Islands typically have extremely high energy costs due to a lack of economies of scale and expensive fuel imports. On many islands, inefficient diesel generators have traditionally generated electricity. The high cost of diesel is an incentive to innovate new solutions. With these high prices, renewable energy projects on islands can pay for themselves in as little as three years and free up capital in the long run for other needs. This means that renewable energy is justifiable in most SIDS on economics alone. Additionally, SIDS were some of the important vocal players at the Paris Climate Summit and continue to be leaders in calling for emissions cuts. By making groundbreaking efforts to convert to renewable energy, SIDS are also changing the discourse on renewables.
Most islands are heavily dependent on their coastal resources and impacts include an increased risk of natural disaster, warmer temperatures, coral bleaching and new diseases. Perversely, island communities are also the smallest contributors to global carbon emissions. This means that islands have an incentive to demonstrate leadership and provide solutions that can be replicated worldwide. Acknowledging that their efforts have minimal impact on global emissions, islanders want to lead by example to gain the moral high ground at international climate negotiations. Conspicuous sustainability allows islands to gain leverage on the international stage and makes both economic and political sense.
Renewable energy is not just about mitigation, but can also greatly improve quality of life. Tokelau only achieved 24-hour electricity after installing renewable energy with battery backup. With a changing climate now seen as inevitable, renewable energy is also an adaptation mechanism for climate change that can make communities more resilient and less dependent on fuel imports.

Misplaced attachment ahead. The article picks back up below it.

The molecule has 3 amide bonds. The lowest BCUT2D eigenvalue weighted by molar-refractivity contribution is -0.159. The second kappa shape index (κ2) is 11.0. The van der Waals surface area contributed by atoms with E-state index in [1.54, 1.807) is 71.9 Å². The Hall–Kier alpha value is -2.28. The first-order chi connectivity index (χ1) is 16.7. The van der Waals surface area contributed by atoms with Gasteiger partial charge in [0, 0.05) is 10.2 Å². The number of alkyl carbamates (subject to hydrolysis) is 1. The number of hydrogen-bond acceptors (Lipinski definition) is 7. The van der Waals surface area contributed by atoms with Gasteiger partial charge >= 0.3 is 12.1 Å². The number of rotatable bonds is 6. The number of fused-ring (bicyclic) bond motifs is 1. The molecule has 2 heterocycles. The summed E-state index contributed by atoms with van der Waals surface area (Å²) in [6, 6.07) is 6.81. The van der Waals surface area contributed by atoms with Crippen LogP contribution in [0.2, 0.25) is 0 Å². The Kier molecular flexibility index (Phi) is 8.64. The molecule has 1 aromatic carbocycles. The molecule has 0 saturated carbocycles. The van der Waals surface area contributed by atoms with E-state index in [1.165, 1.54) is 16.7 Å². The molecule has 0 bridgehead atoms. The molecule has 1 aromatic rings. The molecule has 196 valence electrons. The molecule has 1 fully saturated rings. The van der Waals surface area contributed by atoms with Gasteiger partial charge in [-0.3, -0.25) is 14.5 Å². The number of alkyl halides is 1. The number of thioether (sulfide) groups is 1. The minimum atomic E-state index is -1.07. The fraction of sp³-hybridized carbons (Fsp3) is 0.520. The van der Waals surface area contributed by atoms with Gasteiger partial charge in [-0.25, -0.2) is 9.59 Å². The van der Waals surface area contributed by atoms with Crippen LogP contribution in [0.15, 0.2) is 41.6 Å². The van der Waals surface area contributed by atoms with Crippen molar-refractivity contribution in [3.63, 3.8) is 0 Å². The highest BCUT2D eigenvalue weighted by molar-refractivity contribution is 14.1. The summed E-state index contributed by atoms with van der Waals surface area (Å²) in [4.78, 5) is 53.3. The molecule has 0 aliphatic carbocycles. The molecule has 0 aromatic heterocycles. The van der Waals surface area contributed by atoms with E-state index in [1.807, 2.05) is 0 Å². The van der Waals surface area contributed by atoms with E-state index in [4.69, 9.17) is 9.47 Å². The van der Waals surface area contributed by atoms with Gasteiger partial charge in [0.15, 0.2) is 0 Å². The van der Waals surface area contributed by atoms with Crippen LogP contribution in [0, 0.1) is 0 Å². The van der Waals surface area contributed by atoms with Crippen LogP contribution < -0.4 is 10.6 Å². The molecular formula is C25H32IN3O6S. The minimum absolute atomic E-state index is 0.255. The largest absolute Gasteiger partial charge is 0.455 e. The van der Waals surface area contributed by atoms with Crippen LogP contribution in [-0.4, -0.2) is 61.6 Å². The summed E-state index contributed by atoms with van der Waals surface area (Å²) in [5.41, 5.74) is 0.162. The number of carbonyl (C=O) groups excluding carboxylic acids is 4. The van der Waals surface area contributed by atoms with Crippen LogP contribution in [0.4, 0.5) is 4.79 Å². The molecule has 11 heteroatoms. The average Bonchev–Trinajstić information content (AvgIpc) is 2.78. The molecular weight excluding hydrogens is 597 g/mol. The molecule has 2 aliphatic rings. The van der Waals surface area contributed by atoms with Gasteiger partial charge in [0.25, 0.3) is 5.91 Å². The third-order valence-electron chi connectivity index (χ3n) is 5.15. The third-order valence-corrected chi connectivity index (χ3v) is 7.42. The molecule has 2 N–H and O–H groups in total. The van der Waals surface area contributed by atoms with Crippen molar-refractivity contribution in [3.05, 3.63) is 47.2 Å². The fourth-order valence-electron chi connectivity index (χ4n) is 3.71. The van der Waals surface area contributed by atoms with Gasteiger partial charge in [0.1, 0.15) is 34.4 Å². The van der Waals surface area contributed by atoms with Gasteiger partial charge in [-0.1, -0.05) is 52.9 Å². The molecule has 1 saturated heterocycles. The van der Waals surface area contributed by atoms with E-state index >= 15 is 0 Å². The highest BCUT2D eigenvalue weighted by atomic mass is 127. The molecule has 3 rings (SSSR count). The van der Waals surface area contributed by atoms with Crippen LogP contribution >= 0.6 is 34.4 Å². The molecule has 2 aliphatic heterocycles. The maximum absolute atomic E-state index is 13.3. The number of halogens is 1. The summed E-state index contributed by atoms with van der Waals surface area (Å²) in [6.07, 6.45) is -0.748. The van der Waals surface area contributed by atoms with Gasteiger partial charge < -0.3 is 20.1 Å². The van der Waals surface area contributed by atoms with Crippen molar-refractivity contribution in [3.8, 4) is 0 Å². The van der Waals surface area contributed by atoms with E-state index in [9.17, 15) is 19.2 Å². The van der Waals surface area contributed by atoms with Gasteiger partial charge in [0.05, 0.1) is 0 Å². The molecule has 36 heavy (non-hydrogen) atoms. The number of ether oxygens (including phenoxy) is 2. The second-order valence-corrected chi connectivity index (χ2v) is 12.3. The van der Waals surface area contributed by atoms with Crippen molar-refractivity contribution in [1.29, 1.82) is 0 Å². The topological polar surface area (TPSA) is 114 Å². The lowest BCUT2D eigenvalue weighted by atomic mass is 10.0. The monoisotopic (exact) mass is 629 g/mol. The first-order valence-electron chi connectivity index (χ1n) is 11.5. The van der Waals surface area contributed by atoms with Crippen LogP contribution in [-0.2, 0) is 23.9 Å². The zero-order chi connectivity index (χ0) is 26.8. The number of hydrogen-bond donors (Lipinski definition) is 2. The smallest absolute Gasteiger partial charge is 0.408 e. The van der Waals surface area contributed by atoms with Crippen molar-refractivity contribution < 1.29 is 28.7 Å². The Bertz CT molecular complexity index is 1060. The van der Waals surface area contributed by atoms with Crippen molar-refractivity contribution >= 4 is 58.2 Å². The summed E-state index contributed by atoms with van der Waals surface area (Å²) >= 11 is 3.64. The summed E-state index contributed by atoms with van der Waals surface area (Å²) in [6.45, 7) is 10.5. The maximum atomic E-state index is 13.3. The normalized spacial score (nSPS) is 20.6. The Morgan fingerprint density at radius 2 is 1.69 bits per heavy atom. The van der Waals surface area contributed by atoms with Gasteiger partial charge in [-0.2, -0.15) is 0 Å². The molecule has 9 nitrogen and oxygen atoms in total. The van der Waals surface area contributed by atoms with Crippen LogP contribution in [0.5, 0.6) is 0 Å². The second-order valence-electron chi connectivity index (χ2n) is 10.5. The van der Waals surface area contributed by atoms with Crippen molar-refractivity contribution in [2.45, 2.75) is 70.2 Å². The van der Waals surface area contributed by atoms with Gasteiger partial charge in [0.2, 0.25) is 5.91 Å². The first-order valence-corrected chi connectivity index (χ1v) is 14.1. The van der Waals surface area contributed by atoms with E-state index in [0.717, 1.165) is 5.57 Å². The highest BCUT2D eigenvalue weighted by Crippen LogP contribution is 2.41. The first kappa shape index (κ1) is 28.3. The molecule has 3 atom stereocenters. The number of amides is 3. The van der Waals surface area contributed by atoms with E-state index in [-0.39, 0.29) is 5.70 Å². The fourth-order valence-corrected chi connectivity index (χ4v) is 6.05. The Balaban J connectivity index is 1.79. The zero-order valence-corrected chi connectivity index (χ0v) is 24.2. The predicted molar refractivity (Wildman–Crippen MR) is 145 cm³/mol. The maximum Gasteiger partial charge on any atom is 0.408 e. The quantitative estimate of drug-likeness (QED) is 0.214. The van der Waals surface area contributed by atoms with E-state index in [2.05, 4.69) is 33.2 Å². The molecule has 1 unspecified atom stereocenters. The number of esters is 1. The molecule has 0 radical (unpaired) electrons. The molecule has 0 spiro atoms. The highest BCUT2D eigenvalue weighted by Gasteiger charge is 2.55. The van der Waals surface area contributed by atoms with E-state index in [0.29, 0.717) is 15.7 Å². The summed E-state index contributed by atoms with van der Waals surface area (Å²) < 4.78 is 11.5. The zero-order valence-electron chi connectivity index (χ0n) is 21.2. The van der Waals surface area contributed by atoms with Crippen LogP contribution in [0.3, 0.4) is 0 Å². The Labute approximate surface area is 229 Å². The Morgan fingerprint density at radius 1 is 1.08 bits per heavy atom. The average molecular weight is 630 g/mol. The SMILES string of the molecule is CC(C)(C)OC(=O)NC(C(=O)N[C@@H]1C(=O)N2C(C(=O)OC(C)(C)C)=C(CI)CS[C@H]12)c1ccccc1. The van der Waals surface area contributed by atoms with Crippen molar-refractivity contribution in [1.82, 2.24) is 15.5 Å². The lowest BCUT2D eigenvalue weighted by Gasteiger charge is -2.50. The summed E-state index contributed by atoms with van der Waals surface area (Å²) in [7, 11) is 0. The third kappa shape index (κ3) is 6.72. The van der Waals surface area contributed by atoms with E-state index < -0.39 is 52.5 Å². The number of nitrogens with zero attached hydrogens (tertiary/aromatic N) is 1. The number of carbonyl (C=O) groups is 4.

Tune into to the Caribbean Renewable Energy Resilience (Webinar)
Of course, there are challenges in the road ahead for island communities. More remote islands often have difficulty retaining technical experts, importing spare parts and conducting repairs. This means that any renewable energy development must occur alongside skills training and development to ensure the projects can live out their full lifespan.
Inspired by the teams in Bermuda, I decided to launch a new project called « Island Innovation ». This will be an e-newsletter to provide both original analysis and a digest of overlooked articles on sustainable development for rural, remote and island regions. Due to my personal interests, there will be a slight bias towards both renewable energy and the Caribbean, but I hope it will be of interest to all working on improving sustainability.
Sign up here: www.bit.ly/islandinnovation
Thanks James Ellsmoor by becoming the voice of remote parts of the world. UrbanMeisters this is a fantastic grassroots initiative that could become a lifeline for sustainable innovation stories from remote areas of the world. So subscribe to this newsletter- Island Innovation- and spread the word. The next big sustainable innovation idea could be form any remote, small island and you could help be a part of that story by giving support to such initiatives. You can follow Solar Head of State on Facebook to keep yourself updated on their green initiatives and follow James Ellsmoor on Twitter and LinkedIn to know all about Island Innovation.
Also read about another inspiring green island start-up Sustainability for Seychelles– an eco-intiative that contributes to concrete solutions and behavioral change.